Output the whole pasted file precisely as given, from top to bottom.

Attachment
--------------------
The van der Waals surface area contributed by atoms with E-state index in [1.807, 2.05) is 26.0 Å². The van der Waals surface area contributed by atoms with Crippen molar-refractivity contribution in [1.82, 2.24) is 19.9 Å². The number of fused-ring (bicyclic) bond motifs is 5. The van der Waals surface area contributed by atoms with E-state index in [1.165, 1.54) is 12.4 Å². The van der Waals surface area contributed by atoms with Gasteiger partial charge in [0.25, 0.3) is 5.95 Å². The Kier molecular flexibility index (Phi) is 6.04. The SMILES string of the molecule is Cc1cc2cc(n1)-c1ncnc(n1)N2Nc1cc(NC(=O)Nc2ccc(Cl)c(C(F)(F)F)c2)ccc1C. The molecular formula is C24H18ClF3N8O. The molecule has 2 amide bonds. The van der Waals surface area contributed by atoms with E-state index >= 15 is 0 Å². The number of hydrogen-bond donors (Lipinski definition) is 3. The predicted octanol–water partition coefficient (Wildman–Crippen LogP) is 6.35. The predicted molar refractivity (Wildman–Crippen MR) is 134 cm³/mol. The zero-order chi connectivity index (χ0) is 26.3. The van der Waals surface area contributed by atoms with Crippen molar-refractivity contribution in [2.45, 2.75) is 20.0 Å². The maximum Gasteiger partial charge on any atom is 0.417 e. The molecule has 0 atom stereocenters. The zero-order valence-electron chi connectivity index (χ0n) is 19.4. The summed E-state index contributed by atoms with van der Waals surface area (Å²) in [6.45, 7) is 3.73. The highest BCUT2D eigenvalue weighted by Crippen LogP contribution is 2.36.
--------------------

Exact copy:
The van der Waals surface area contributed by atoms with E-state index in [1.807, 2.05) is 26.0 Å². The van der Waals surface area contributed by atoms with Crippen molar-refractivity contribution in [1.82, 2.24) is 19.9 Å². The number of fused-ring (bicyclic) bond motifs is 5. The van der Waals surface area contributed by atoms with E-state index in [1.165, 1.54) is 12.4 Å². The van der Waals surface area contributed by atoms with Gasteiger partial charge in [0.25, 0.3) is 5.95 Å². The Kier molecular flexibility index (Phi) is 6.04. The SMILES string of the molecule is Cc1cc2cc(n1)-c1ncnc(n1)N2Nc1cc(NC(=O)Nc2ccc(Cl)c(C(F)(F)F)c2)ccc1C. The molecular formula is C24H18ClF3N8O. The molecule has 2 amide bonds. The van der Waals surface area contributed by atoms with E-state index >= 15 is 0 Å². The number of hydrogen-bond donors (Lipinski definition) is 3. The predicted octanol–water partition coefficient (Wildman–Crippen LogP) is 6.35. The predicted molar refractivity (Wildman–Crippen MR) is 134 cm³/mol. The zero-order chi connectivity index (χ0) is 26.3. The van der Waals surface area contributed by atoms with Crippen molar-refractivity contribution in [2.45, 2.75) is 20.0 Å². The maximum Gasteiger partial charge on any atom is 0.417 e. The molecule has 0 atom stereocenters. The zero-order valence-electron chi connectivity index (χ0n) is 19.4. The summed E-state index contributed by atoms with van der Waals surface area (Å²) in [6.45, 7) is 3.73. The highest BCUT2D eigenvalue weighted by Crippen LogP contribution is 2.36.